In this thoughful and gripping talk from Mind the Product San Francisco, Josh Brewer talks about what most of us instinctively feel – that as early adopters we’re not only the most passionate about technology but also the most wary of it’s potential impact.
We shape our tools and thereafter our tools shape us.
– Marshall McLuhan
A fascinating recent example of this trend is the Apple Watch. This product was designed and built solely as the answer to the overwhelming distraction of Apple’s own iPhone. The iPhone had a profound effect on our human behavior: it changed the way we have human relationships, and in some ways it brought us closer. But the downside is that now we are habitually trained to respond to every nudge and ding on our phone, and it distracts us from the moment.
As product people we are responsible. We are responsible for the ramifications of the decisions that we make. But we don’t talk enough about the consequences and impact of the behaviours that we are creating and promoting.
The technical properties of a medium shape social practice, and if the resulting social practice is harmful, it’s the medium that is at fault.
– Bret Victor
But Josh argues that we can’t just blame the medium itself, because human hands created that medium. He argues that we have to Mind the Product – to pay attention and be mindful of the products that we’re building, and what effect it might have on our users.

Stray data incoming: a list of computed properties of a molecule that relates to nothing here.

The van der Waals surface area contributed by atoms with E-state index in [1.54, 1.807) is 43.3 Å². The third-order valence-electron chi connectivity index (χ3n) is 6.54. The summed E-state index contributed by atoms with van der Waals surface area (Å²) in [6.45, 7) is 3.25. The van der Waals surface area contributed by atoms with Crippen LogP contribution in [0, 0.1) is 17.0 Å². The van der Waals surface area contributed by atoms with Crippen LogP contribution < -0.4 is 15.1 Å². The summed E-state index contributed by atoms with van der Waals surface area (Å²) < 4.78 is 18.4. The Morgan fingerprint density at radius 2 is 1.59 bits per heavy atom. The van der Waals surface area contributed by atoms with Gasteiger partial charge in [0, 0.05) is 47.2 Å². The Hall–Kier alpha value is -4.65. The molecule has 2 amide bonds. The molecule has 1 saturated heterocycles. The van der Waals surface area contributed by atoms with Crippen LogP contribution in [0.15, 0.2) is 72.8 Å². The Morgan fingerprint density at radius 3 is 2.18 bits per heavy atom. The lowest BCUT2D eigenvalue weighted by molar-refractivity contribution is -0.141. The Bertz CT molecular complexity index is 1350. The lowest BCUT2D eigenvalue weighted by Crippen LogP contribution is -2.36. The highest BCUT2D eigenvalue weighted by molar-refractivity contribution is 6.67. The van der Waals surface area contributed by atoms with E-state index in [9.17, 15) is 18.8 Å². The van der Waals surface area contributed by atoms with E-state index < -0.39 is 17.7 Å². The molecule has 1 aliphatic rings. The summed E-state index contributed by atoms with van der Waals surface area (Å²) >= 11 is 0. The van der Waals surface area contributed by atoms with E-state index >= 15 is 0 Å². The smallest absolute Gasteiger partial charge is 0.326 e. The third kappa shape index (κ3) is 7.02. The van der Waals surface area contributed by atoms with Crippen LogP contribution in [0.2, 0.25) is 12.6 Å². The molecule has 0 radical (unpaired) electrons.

What we make completely testifies to who we are.
– Jony Ive
Silicon Valley is too focused on building gimmicks. Too focused on the next disappearing message or photo sharing app. Too hyper-focused on growth – to hit the numbers and make some money. Now some companies are solving legitimate business and health problems, but even in those sectors every decision we make about the product has an effect. Behaviours designed to drive your engagement numbers potentially have a disastrous effect on us as human beings, so even there we’re not making the world a a better place!
This is not an argument for beauty and aesthetics. It’s about ugliness of process. There’s too much excess, not enough care. We should have a desire that the things we’re putting into people’s lives are things that have care, that have consideration, even if we don’t understand the effect of it. Think about “why am I doing what I do? Why do I feel compelled to build products, to create?”
We are called to be the architects of the future not its victims.
– R. Buckminster Fuller